The Horned Frogs started out their Big 12 tenure on a bad note, going 0-8 in conference and losing only one of those games by fewer than 10 points. And then #2 Kansas came to town. Recipe for disaster, right? It was, just not for the team you would expect. The Horned Frogs pounced on the Jayhawks early, holding them to two points in the first 13:39 of the game. But TCU was able to hold up for the rest of the game, never letting Kansas lead and nabbing a 62-55 victory. Never mind that TCU lost by 17 against a Texas team with two conference wins on Saturday; the Horned Frogs nabbed one of the biggest regular-season upsets ever.

TCU's upset over Kansas was one of the biggest shockers in recent memory (Star-Telegram/Rodger Mallison)

TCU’s upset over Kansas was one of the biggest shockers in recent memory (Star-Telegram/Rodger Mallison)

(Related winners: Other teams bidding for a 1-seed in the NCAA Tournament; Kansas fans who are wary of being a No. 1 seed. Related losers: Kansas – see below.)

LOSER: Kansas

Thanks to getting shelled by a team Ken Pomeroy said had a 3 percent chance of winning a few days after losing a fast-paced shootout against Oklahoma State, the Jayhawks have their first losing streak since January 2006. Kansas got torn up by the perimeter scoring of the Cowboys, whose guards Markel Brown and Marcus Smart had 28 and 25 points respectively. Meanwhile, the Jayhawks shot a tick above 40 percent from the field, eventually falling 85-80 at home. But Kansas doubled down on its offensive woes in Fort Worth, shooting under 30 percent against TCU. Primary ballhandlers Elijah Johnson and Naadir Tharpe combined to go 5-of-27 from the floor Wednesday with three assists and five turnovers. (Against the Cowboys, the pair combined to go 6 of 21 from the field with 10 assists and five turnovers.) It looks like the Jayhawks need to find someone capable of playing consistently at point guard, lest their otherwise-championship-caliber team go to waste in a year with no dominant team.  Read the rest of this entry »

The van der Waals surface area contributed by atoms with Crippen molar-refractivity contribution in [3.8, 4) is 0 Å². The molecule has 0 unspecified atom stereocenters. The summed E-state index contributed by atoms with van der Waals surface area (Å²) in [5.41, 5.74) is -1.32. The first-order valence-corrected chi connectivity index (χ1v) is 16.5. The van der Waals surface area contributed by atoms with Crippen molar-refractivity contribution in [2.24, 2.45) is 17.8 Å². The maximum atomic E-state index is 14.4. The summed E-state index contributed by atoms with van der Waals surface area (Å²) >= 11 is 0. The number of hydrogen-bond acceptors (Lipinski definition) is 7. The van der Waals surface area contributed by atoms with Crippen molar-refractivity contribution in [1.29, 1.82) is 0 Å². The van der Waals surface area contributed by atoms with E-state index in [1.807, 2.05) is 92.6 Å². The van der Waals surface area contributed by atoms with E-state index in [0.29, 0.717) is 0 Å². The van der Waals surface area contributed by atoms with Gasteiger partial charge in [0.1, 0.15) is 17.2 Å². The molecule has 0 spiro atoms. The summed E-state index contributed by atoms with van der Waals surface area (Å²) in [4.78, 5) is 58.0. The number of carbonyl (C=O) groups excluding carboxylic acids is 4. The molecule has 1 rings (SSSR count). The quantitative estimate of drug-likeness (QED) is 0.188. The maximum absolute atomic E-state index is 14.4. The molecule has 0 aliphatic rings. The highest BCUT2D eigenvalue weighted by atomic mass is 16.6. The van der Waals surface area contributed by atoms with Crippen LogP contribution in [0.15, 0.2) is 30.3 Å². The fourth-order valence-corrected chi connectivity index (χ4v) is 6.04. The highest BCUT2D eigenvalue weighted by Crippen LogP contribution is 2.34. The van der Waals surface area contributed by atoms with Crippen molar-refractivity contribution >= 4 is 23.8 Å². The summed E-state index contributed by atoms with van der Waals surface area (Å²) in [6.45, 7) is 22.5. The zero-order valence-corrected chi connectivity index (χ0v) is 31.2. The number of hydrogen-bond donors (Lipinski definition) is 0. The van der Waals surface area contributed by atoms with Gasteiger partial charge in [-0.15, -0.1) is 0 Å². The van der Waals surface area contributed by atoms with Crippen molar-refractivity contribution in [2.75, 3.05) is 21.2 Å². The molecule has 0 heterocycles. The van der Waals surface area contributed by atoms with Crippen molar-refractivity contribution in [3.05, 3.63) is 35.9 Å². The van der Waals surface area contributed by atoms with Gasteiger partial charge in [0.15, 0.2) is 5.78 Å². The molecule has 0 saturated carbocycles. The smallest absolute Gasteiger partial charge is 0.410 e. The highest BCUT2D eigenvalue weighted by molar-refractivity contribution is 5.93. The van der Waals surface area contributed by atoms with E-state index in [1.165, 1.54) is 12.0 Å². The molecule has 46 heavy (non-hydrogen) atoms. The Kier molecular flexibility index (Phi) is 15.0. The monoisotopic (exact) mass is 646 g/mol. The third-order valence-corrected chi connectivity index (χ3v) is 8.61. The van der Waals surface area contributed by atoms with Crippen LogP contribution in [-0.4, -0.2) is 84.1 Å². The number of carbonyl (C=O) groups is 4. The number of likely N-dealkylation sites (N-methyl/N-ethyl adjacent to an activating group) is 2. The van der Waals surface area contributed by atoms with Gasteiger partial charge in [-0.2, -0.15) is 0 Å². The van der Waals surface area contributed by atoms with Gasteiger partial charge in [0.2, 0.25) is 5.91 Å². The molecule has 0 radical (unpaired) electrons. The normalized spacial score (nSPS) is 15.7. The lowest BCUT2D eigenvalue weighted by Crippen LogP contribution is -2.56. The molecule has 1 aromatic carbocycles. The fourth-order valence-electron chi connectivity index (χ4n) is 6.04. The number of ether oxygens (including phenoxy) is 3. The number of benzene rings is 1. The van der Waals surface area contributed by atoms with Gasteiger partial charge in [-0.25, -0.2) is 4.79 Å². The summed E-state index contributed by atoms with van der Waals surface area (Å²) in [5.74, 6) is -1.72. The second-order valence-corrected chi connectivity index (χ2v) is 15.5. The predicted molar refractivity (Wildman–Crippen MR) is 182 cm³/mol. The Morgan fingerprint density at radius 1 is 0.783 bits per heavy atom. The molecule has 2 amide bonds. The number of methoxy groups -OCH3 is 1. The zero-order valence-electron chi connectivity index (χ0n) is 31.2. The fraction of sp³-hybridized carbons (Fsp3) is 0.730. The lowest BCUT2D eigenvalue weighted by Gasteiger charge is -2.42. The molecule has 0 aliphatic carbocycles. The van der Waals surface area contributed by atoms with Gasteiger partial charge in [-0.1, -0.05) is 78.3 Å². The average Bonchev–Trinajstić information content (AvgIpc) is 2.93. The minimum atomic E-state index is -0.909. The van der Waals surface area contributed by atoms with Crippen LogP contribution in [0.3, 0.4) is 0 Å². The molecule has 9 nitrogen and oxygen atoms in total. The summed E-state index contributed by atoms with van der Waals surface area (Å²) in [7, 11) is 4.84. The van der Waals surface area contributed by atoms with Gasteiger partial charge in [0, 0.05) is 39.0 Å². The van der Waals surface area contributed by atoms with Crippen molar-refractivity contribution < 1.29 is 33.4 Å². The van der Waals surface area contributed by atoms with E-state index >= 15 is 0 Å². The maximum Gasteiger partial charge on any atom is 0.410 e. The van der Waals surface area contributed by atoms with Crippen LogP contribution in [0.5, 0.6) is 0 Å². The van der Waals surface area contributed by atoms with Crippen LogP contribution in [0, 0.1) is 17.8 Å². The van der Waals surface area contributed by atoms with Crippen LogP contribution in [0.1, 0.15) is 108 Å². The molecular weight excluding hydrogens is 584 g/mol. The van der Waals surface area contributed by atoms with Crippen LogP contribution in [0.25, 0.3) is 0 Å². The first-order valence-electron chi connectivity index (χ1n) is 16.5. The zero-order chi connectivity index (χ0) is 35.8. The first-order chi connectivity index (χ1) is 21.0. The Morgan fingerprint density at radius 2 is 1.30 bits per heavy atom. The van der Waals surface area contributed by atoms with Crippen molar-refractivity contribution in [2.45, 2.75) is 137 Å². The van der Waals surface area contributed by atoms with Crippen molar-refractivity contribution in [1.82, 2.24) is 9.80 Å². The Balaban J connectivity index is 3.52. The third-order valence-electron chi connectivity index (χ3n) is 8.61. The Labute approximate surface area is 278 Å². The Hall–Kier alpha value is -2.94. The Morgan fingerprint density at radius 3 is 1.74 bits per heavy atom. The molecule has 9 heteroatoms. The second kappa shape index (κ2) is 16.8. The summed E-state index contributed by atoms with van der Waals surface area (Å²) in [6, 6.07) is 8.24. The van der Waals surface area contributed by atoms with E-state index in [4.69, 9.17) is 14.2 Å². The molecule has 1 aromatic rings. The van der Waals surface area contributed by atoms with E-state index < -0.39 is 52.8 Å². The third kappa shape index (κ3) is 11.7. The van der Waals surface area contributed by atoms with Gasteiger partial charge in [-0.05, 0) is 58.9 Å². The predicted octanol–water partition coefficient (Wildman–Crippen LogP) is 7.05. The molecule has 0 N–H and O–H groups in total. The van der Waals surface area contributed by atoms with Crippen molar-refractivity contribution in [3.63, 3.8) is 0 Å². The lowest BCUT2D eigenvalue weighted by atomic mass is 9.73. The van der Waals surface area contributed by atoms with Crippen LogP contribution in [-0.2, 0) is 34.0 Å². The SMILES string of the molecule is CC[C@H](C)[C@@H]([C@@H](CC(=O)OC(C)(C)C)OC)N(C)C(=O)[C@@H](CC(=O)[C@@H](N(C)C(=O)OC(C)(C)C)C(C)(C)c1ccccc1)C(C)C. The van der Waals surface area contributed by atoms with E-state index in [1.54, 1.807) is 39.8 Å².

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The Other 26: Niagara Rushes Forth

Posted by IRenko on February 2nd, 2013

I. Renko is an RTC columnist. He will kick off each weekend during the season with his analysis of the 26 other non-power conferences. Follow him on Twitter @IRenkoHoops.

When you hear the word “Niagara” you’re not likely to think of basketball. But in the shadow of one of the world’s natural wonders, something is percolating on the hardwood. After a thrilling 93-90 overtime win over Iona that included a rally from a late 15-point deficit and a buzzer-beating three-pointer to win the game, Niagara sits atop the MAAC standings at 10-1. A win over Loyola today would cap a tremendous week for the Purple Eagles, giving them a perfect 3-0 record against the next three teams in the standings — Iona, Loyola, and Canisius — over the past seven days.

Juan'ya Green Capped Niagara's Thrilling Win Over Iona With a Last-Second Three-Pointer  in Overtime (James P. McCoy / Buffalo News)